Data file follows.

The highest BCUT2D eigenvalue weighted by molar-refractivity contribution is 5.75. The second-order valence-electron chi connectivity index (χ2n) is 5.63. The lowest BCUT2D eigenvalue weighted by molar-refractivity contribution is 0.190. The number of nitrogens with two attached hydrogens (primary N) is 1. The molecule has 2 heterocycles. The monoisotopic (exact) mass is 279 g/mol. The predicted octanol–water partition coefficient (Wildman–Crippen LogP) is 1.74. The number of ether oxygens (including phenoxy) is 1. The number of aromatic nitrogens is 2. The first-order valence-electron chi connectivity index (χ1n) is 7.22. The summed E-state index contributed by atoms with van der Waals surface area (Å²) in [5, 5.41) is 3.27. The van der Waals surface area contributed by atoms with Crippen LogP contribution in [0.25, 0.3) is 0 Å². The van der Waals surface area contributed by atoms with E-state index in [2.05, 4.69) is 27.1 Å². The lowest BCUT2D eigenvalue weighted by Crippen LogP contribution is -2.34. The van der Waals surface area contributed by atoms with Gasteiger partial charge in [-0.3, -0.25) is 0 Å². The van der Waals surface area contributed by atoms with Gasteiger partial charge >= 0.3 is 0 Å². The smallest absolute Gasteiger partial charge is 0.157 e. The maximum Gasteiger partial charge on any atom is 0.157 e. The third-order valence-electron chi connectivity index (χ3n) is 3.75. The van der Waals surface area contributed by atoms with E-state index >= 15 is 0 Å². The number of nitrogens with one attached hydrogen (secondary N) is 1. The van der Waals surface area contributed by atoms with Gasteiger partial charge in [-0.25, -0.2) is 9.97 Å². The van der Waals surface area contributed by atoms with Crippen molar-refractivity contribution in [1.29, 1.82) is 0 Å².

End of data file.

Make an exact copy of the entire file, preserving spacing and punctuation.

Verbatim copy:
The highest BCUT2D eigenvalue weighted by molar-refractivity contribution is 5.75. The second-order valence-electron chi connectivity index (χ2n) is 5.63. The lowest BCUT2D eigenvalue weighted by molar-refractivity contribution is 0.190. The number of nitrogens with two attached hydrogens (primary N) is 1. The molecule has 2 heterocycles. The monoisotopic (exact) mass is 279 g/mol. The predicted octanol–water partition coefficient (Wildman–Crippen LogP) is 1.74. The number of ether oxygens (including phenoxy) is 1. The number of aromatic nitrogens is 2. The first-order valence-electron chi connectivity index (χ1n) is 7.22. The summed E-state index contributed by atoms with van der Waals surface area (Å²) in [5, 5.41) is 3.27. The van der Waals surface area contributed by atoms with Crippen LogP contribution in [0.25, 0.3) is 0 Å². The van der Waals surface area contributed by atoms with E-state index in [2.05, 4.69) is 27.1 Å². The lowest BCUT2D eigenvalue weighted by Crippen LogP contribution is -2.34. The van der Waals surface area contributed by atoms with Gasteiger partial charge in [-0.3, -0.25) is 0 Å². The van der Waals surface area contributed by atoms with Gasteiger partial charge >= 0.3 is 0 Å². The smallest absolute Gasteiger partial charge is 0.157 e. The maximum Gasteiger partial charge on any atom is 0.157 e. The third-order valence-electron chi connectivity index (χ3n) is 3.75. The van der Waals surface area contributed by atoms with E-state index >= 15 is 0 Å². The number of nitrogens with one attached hydrogen (secondary N) is 1. The van der Waals surface area contributed by atoms with Gasteiger partial charge in [-0.25, -0.2) is 9.97 Å². The van der Waals surface area contributed by atoms with Crippen molar-refractivity contribution in [1.29, 1.82) is 0 Å².